$x{y}^{\prime}={y}^{2}-(2x+1)y+{x}^{2}+2x$

where $y=ax+b$ is a particular solution.

Do I substitute $y$ with $ax+b+u(x)$ and then search for a solution or am I not noticing something and there's quicker way?

Ellen Chang
2022-07-13
Answered

What is the standard method for finding solutions of differential equations such as this one? (if there is any)

$x{y}^{\prime}={y}^{2}-(2x+1)y+{x}^{2}+2x$

where $y=ax+b$ is a particular solution.

Do I substitute $y$ with $ax+b+u(x)$ and then search for a solution or am I not noticing something and there's quicker way?

$x{y}^{\prime}={y}^{2}-(2x+1)y+{x}^{2}+2x$

where $y=ax+b$ is a particular solution.

Do I substitute $y$ with $ax+b+u(x)$ and then search for a solution or am I not noticing something and there's quicker way?

You can still ask an expert for help

bap1287dg

Answered 2022-07-14
Author has **13** answers

I think that your hint is "there exists $a,b$ such thaht $y(x)=ax+b$ is solution". We find easily that $y(x)=x$ and $y(x)=x+1$ are solutions.

Hint: Note that your equation is

$x{y}^{\mathrm{\prime}}(x)-x=(y(x)-x)(y(x)-x-1)$

Now put $y(x)=x+z(x)$.

Hint: Note that your equation is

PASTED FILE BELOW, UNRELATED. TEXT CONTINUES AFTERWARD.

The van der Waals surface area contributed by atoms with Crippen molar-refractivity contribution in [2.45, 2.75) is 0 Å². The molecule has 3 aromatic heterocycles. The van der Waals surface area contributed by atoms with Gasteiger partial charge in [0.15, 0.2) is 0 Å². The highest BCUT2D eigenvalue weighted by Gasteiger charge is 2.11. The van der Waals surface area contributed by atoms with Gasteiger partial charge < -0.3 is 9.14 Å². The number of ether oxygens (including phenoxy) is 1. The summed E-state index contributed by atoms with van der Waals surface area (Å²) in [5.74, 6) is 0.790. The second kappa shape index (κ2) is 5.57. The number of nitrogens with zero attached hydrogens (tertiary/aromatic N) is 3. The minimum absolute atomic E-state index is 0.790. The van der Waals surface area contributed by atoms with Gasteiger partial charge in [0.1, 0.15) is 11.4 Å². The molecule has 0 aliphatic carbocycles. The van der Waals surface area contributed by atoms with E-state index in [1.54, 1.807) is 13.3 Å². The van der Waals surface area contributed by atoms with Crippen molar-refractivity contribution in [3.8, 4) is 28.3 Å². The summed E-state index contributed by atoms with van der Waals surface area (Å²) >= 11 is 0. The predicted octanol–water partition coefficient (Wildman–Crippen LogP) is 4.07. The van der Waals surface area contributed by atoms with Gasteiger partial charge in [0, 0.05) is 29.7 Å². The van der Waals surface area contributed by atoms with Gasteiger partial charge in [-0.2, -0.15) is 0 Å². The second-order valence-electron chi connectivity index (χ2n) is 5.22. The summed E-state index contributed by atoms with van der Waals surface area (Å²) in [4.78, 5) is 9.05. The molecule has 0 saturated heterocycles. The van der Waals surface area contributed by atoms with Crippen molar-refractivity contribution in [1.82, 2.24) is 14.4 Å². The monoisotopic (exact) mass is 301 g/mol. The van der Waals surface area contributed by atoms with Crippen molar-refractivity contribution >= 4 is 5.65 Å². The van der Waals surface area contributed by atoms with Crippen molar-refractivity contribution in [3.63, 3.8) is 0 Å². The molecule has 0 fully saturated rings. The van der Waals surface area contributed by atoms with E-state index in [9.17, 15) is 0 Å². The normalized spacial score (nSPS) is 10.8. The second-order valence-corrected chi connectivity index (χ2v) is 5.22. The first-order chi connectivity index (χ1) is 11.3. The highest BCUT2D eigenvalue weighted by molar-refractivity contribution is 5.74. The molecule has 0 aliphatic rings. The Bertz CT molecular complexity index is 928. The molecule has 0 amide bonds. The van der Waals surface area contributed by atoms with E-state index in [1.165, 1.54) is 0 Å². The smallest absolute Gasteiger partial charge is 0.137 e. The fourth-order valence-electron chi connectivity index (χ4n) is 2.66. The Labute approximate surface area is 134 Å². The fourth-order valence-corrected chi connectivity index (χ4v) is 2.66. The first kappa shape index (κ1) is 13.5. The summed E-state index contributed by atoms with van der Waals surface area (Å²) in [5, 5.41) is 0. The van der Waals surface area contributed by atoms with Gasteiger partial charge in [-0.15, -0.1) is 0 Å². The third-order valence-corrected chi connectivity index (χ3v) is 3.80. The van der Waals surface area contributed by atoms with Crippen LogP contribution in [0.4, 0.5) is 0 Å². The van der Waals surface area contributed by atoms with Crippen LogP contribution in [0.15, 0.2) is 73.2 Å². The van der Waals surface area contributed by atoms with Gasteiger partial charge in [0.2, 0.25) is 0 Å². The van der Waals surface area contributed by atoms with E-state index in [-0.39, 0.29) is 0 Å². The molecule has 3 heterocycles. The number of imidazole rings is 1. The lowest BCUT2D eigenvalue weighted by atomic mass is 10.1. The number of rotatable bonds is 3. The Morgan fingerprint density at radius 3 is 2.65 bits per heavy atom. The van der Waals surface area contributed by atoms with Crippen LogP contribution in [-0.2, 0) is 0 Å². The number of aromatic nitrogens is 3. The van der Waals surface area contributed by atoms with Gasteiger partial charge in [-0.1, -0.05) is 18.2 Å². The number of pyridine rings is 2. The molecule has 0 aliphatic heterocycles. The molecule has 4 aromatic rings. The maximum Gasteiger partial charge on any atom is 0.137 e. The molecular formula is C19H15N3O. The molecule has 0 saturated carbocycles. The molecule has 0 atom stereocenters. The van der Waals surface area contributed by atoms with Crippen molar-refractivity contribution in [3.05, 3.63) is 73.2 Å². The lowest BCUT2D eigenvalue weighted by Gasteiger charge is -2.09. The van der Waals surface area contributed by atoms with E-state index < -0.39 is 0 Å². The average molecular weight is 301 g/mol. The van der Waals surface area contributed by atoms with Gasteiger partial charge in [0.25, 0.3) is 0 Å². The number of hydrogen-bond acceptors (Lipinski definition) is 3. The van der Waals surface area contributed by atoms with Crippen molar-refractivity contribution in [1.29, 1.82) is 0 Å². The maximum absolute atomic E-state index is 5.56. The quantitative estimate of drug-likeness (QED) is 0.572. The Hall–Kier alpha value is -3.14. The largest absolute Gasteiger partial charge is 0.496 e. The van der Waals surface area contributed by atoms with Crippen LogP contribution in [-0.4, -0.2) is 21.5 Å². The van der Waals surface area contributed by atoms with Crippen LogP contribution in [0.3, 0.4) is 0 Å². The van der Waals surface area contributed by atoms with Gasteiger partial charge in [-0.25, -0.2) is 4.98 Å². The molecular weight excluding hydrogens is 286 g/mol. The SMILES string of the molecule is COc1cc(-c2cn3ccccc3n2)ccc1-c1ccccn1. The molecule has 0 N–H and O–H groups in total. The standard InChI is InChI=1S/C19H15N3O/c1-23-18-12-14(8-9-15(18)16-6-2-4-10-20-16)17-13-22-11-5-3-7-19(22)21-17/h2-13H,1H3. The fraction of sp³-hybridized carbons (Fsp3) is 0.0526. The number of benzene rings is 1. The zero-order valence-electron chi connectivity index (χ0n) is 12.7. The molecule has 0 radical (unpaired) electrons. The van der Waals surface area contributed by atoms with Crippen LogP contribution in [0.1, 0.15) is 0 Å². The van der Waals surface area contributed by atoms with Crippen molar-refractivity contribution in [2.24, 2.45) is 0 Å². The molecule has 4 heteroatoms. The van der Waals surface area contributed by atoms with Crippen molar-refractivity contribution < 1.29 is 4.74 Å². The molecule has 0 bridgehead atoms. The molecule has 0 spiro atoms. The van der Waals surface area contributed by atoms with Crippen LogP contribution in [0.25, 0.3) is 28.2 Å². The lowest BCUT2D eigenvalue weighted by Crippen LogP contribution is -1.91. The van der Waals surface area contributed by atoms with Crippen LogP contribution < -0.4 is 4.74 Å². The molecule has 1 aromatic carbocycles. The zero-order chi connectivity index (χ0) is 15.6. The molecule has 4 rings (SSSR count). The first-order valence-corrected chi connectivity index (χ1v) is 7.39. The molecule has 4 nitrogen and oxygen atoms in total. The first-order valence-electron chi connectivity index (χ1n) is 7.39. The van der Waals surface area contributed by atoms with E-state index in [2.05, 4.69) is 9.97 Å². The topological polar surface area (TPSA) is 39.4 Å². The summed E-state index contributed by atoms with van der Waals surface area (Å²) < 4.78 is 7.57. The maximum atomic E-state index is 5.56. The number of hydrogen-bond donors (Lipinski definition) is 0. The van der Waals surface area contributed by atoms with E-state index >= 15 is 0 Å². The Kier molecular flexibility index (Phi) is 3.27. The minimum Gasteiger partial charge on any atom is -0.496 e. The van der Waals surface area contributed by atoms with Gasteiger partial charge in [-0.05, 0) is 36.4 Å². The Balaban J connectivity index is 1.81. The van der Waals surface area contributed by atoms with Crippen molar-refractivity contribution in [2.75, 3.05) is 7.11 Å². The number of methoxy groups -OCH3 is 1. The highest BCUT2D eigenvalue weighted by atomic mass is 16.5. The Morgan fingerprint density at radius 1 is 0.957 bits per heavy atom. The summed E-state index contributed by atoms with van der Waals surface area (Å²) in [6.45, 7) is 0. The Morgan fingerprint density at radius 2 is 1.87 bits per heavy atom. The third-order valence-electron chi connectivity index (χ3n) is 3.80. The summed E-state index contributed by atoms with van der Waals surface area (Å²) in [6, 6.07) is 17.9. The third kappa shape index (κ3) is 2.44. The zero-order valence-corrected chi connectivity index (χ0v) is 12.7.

$x{y}^{\mathrm{\prime}}(x)-x=(y(x)-x)(y(x)-x-1)$

Now put $y(x)=x+z(x)$.

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Given the first-order differential equation:

$\frac{dy}{dx}=-6xy$

The textbook says you cannot differentiate both sides as y is on the right side and you have to use separation of variables. However, I did integrate both sides and arrived at this:

$\int \frac{dy}{dx}dx=\int -6xydx$

$y=-6y\int xdx$

$y=-6y(\frac{{x}^{2}}{2}+C)$

$y=-3y{x}^{2}+C$

$y+3y{x}^{2}=C$

$y(1+3{x}^{2})=C$

$y(x)=\frac{C}{1+{x}^{2}}$

And the second last step is valid since $1+3{x}^{2}$ can never be zero. However, this is not the correct answer, which is:

$y(x)=C{e}^{-3{x}^{2}}$. Why is this?

$\frac{dy}{dx}=-6xy$

The textbook says you cannot differentiate both sides as y is on the right side and you have to use separation of variables. However, I did integrate both sides and arrived at this:

$\int \frac{dy}{dx}dx=\int -6xydx$

$y=-6y\int xdx$

$y=-6y(\frac{{x}^{2}}{2}+C)$

$y=-3y{x}^{2}+C$

$y+3y{x}^{2}=C$

$y(1+3{x}^{2})=C$

$y(x)=\frac{C}{1+{x}^{2}}$

And the second last step is valid since $1+3{x}^{2}$ can never be zero. However, this is not the correct answer, which is:

$y(x)=C{e}^{-3{x}^{2}}$. Why is this?

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Differential equations in the following form are called Bernoulli Equations.

Find the solution for the following initial value problems and find the interval of validity for the solution.

${y}^{\prime}+\frac{4}{x}y={x}^{3}{y}^{2}\text{}y\left(2\right)=-1,x0$

Find the solution for the following initial value problems and find the interval of validity for the solution.

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$\left({d}^{2}\frac{y}{d{t}^{2}}\right)\text{}+\text{}7\left(\frac{dy}{dt}\right)\text{}+\text{}10y=4t{e}^{-3}t$ with

$y(0)=0,\text{}{y}^{\prime}(0)=\text{}-1$

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$c\left(t\right)=(t\mathrm{sin}t,4t)$

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